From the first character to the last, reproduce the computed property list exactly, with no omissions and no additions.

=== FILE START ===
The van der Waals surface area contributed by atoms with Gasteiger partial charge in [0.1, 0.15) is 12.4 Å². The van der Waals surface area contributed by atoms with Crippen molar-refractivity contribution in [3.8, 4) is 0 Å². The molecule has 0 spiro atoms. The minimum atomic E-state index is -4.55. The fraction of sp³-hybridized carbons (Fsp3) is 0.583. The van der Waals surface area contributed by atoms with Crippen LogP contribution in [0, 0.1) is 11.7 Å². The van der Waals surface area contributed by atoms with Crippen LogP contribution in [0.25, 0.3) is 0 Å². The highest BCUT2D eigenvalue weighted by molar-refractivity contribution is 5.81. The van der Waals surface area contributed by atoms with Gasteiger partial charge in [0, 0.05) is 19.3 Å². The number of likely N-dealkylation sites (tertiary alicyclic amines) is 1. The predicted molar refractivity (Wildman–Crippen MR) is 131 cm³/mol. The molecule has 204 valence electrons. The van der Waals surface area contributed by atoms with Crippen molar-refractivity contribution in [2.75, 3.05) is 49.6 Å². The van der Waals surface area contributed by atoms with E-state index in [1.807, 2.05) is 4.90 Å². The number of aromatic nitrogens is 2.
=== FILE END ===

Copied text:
The van der Waals surface area contributed by atoms with Gasteiger partial charge in [0.1, 0.15) is 12.4 Å². The van der Waals surface area contributed by atoms with Crippen molar-refractivity contribution in [3.8, 4) is 0 Å². The molecule has 0 spiro atoms. The minimum atomic E-state index is -4.55. The fraction of sp³-hybridized carbons (Fsp3) is 0.583. The van der Waals surface area contributed by atoms with Crippen LogP contribution in [0, 0.1) is 11.7 Å². The van der Waals surface area contributed by atoms with Crippen LogP contribution in [0.25, 0.3) is 0 Å². The highest BCUT2D eigenvalue weighted by molar-refractivity contribution is 5.81. The van der Waals surface area contributed by atoms with Gasteiger partial charge in [0, 0.05) is 19.3 Å². The number of likely N-dealkylation sites (tertiary alicyclic amines) is 1. The predicted molar refractivity (Wildman–Crippen MR) is 131 cm³/mol. The molecule has 204 valence electrons. The van der Waals surface area contributed by atoms with Crippen molar-refractivity contribution in [2.75, 3.05) is 49.6 Å². The van der Waals surface area contributed by atoms with E-state index in [1.807, 2.05) is 4.90 Å². The number of aromatic nitrogens is 2.